31 October 2014

I love thy Church, O God


There is a hymn text by the grandson of Jonathan Edwards that is still sung in many churches in North America. 
Rev. Dr. Timothy Dwight

This text by the Rev. Dr. Timothy Dwight IV (1752-1817) is the earliest hymn written by an U.S. American still in regular use.  Dwight reworked Psalm 137 and turned it into a hymn of love for the Lord Jesus Christ's Church.

The full text is never printed in today's hymnals, and it is the full text that most interests me. The theologically interesting note in the text is the identification of the Kingdom of the Lord with the Church on Earth.  The hymn text draws together the individual's Christian action together within the mission and work of the Church as the manifestation and revelation of the Kingdom on Earth.  This is a text a catholic Christian could pray with heart and soul.

The following version is a conglomerate text from several different printings. I suspect that the first edition of this text may be slightly different, but I do not have a copy in hand:

I love thy Kingdom, Lord,
The house of thine abode,
The Church our blest Redeemer saved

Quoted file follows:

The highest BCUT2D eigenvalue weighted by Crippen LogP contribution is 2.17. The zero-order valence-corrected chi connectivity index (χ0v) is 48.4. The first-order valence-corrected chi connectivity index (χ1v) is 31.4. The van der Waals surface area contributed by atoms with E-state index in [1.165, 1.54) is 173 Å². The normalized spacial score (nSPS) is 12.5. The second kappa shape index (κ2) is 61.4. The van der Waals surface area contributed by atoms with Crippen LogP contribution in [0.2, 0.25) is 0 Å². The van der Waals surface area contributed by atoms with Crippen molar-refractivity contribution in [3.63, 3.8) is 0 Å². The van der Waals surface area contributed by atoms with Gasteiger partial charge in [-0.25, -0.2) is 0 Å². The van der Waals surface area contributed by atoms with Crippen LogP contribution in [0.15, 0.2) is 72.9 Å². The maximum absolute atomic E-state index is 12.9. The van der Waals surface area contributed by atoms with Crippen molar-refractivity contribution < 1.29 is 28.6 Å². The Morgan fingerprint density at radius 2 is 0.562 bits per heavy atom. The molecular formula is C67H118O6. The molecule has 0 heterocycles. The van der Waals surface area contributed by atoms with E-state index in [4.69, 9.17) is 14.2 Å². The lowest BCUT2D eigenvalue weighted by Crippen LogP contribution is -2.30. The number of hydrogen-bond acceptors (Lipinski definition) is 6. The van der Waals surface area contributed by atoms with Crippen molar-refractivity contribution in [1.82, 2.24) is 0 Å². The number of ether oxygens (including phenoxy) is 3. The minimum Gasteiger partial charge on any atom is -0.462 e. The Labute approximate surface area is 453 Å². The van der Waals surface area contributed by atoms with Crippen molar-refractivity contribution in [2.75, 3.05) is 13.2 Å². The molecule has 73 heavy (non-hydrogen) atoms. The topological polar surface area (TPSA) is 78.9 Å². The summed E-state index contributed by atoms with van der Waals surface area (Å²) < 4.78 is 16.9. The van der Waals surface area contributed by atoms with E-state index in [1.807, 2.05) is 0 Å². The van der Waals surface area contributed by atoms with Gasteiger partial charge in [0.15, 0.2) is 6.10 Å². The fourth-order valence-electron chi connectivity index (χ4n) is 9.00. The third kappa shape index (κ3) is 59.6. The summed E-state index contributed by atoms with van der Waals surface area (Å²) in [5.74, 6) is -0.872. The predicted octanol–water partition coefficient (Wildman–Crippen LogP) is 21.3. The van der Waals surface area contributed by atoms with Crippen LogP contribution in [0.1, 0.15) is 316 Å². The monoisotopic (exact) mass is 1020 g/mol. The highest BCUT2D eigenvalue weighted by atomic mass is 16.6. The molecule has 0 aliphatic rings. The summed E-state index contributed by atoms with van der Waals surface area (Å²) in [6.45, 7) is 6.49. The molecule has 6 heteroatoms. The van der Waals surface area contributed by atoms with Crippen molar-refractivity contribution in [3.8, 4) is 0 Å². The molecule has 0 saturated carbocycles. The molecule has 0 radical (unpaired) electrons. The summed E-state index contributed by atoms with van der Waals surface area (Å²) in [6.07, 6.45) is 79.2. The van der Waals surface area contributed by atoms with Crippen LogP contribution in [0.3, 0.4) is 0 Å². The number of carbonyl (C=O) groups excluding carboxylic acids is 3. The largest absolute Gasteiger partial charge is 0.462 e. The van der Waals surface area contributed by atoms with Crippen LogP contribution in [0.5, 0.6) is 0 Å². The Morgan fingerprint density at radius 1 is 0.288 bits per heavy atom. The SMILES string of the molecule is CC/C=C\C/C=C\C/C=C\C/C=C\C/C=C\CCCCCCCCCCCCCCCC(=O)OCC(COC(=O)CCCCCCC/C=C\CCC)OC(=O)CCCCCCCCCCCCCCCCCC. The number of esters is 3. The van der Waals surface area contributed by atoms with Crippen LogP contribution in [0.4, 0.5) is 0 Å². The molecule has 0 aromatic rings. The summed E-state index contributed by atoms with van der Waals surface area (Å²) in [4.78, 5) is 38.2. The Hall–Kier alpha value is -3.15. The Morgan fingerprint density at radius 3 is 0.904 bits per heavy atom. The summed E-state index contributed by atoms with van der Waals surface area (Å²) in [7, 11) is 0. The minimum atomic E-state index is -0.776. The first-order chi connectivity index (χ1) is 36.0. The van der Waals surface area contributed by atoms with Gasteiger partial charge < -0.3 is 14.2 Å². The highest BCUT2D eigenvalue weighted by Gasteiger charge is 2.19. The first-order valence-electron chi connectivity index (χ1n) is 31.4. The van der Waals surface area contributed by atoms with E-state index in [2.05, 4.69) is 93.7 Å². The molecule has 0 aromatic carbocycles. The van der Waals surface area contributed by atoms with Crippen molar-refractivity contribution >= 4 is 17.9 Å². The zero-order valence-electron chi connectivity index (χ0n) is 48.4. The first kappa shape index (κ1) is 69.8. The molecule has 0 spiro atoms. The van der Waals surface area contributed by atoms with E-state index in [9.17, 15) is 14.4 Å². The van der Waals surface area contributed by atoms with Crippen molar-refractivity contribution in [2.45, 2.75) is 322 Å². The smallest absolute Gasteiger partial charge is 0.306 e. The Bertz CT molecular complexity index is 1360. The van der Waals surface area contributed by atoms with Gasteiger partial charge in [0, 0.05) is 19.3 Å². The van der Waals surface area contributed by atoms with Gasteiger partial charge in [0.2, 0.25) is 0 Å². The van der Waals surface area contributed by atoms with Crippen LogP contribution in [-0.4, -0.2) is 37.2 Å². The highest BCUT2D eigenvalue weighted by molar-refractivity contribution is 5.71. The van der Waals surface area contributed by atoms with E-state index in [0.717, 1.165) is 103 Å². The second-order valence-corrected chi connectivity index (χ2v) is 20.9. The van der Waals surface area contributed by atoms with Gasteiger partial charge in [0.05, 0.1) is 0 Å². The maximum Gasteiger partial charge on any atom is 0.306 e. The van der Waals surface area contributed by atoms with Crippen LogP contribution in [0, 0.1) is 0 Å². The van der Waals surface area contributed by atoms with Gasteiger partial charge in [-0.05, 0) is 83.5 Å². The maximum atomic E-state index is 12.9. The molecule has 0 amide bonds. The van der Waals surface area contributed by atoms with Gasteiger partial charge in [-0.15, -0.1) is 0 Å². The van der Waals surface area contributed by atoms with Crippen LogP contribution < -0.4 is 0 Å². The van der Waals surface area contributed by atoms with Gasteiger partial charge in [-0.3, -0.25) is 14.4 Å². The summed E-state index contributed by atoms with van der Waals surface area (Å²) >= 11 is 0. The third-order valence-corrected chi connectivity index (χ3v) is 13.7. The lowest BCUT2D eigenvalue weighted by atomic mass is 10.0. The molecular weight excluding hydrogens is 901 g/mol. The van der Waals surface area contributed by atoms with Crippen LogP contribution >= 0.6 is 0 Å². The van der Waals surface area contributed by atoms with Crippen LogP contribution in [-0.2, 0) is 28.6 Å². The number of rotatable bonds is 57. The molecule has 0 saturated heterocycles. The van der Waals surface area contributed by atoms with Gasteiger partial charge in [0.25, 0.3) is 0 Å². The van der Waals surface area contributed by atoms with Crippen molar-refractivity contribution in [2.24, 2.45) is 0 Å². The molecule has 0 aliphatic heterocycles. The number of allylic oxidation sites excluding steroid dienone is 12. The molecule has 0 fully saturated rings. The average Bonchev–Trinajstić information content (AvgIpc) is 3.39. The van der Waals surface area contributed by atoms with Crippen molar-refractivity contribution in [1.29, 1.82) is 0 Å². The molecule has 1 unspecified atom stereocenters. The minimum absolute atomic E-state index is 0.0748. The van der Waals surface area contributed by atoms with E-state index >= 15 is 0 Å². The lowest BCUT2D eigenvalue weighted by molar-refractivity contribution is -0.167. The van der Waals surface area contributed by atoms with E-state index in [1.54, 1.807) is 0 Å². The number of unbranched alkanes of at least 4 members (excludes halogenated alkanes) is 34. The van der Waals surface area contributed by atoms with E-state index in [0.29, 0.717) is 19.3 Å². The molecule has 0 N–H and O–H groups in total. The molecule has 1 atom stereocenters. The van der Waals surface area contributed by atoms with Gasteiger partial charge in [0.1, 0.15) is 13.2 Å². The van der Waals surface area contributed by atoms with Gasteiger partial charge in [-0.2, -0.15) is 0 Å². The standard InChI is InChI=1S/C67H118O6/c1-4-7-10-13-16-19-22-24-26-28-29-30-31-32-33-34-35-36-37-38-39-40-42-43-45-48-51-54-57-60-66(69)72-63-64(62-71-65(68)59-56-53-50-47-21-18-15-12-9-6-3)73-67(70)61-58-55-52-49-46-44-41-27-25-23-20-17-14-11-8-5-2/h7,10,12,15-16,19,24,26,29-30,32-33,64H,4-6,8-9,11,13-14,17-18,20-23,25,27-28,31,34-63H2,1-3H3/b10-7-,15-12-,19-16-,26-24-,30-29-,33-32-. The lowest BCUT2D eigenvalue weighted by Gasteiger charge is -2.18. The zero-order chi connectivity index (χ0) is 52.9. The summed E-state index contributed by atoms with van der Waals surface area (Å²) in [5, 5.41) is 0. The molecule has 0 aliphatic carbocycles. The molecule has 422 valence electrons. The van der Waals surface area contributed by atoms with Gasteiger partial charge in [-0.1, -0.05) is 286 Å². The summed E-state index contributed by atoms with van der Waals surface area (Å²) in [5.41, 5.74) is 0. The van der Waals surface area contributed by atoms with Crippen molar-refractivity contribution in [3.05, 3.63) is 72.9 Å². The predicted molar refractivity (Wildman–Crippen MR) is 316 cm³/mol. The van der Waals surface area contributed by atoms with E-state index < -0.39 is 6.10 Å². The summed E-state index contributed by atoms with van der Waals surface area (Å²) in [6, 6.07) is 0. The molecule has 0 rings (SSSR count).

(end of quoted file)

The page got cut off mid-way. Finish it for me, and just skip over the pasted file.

With His own precious blood.

I love thy Church, O God.
Her walls before thee stand,
Dear as the apple of thine eye,
And graven on thy hand.

If e’er to bless thy sons
My voice or hands deny,
These hands let useful skills forsake,
This voice in silence die.

Should I with scoffers join
Her altars to abuse?
No! Better far my tongue were dumb,
My hand its skill should lose.

For her my tears shall fall
For her my prayers ascend,
To her my cares and toils be given
Till toils and cares shall end.

Beyond my highest joy
I prize her heavenly ways,
Her sweet communion, solemn vows,
Her hymns of love and praise.

Jesus, Thou Friend divine,
Our Saviour and our King,
Thy hand from every snare and foe
Shall great deliverance bring.

Sure as thy truth shall last,
To Sion shall be given
The brightest glories earth can yield
And brighter bliss of Heaven.

Tim­o­thy Dwight IV
Psalms of Da­vid